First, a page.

‘Falling back’ could be gone forever


photo or infographic by Michael Schlowinski

FALLING BACK. If a bill passes, daylight savings time could be a memory of the past.

Daylight savings has become a major part of how America sees the seasons across the country. They have become synonymous with longer afternoons in the winter and longer mornings in the summer. Falling back has been so ingrained in the culture that it almost now seems so obvious that it must happen, even though it has not always been this way. Some across the country believe that daylight savings should be inverted to how time originally worked, with a consistent time across all twelve months of the year. States have also agreed, slowly phasing out daylight savings or letting counties decide whether they should keep it or not. Finally within the past few months the senate passed a bill, the sunshine protection act, that was unanimously passed to remove the twice annual change of the time.

Daylight savings time is both important and unimportant to America, but at the end of the day it’s important to look at every side of the argument.

The United States Senate’s decision, while not addressing one of the most important problems in the United States today, is still important to address issues within the United States. This decision back in March of 2022 with support across the Senate made it seem like everything would get better through the passing of the bill, which would take effect in 2023 if passed by the house. Scientists and many legislative politicians have worked together to believe that the original useful nature of daylight savings time has become redundant within the recent years, even with the Energy Department advocating that daylight savings had saved about 0.5% of power daily then if the country went to the other system. A argument from the Journal of Clinical Sleep Medicine states that “The acute alterations in timing due to transitions to and from DST contribute to misalignment between the circadian biological clock and the light/dark cycle, resulting in not only acute personal disruptions, but significant public health and safety risks.” There are both pro’s and con’s on many different sides to this story and just based on surface level information on the topic, it’s almost obvious that daylight saving shouldn’t be an easy item to get rid of. Daylight savings time should be reevaluated to see how the people and experts consider daylight saving, but with states doing this across the country deciding to phase out daylight saving it seems obvious where the people are with the decision.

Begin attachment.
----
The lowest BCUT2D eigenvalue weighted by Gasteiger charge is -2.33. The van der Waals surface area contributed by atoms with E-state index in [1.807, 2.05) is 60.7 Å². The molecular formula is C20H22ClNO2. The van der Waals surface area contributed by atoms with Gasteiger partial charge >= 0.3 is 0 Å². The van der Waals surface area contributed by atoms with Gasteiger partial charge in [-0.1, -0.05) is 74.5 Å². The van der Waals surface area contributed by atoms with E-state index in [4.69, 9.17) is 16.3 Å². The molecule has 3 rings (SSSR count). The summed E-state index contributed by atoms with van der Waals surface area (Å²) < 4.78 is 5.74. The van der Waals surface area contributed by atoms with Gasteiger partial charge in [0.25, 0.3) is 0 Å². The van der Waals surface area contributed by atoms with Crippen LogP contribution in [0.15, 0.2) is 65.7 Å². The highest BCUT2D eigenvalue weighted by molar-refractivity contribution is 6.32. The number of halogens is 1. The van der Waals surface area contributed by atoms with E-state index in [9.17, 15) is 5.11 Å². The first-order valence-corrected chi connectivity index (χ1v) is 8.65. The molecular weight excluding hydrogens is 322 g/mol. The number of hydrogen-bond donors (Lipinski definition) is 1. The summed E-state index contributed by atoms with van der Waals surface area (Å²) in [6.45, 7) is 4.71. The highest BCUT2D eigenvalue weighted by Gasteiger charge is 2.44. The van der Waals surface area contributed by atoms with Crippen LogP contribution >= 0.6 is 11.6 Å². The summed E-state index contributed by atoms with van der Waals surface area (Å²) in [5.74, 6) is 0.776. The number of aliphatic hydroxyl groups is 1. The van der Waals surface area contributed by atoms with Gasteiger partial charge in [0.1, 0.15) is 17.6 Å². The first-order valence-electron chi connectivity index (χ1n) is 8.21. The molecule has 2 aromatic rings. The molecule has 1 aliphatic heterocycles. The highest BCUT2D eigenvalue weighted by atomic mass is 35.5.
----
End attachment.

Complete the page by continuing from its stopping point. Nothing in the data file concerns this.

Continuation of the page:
Daylight savings time, which has gone through years of figuring out what is necessary for our society, could be completely gone in November 2023. Change by the people and our government is necessary for it is important for our country to function and without the agreement can lead to devastating issues. The concurrent agreement over daylight savings could be a sign of how all of America might all agree on certain issues and bring a new wave of stability to the nation if this bill is passed. This bill passing could also divide the nation even further if all the facts aren’t looked at completely. It’s always important to see both sides of the story, even when the issue does not seem to be at the forefront of American politics.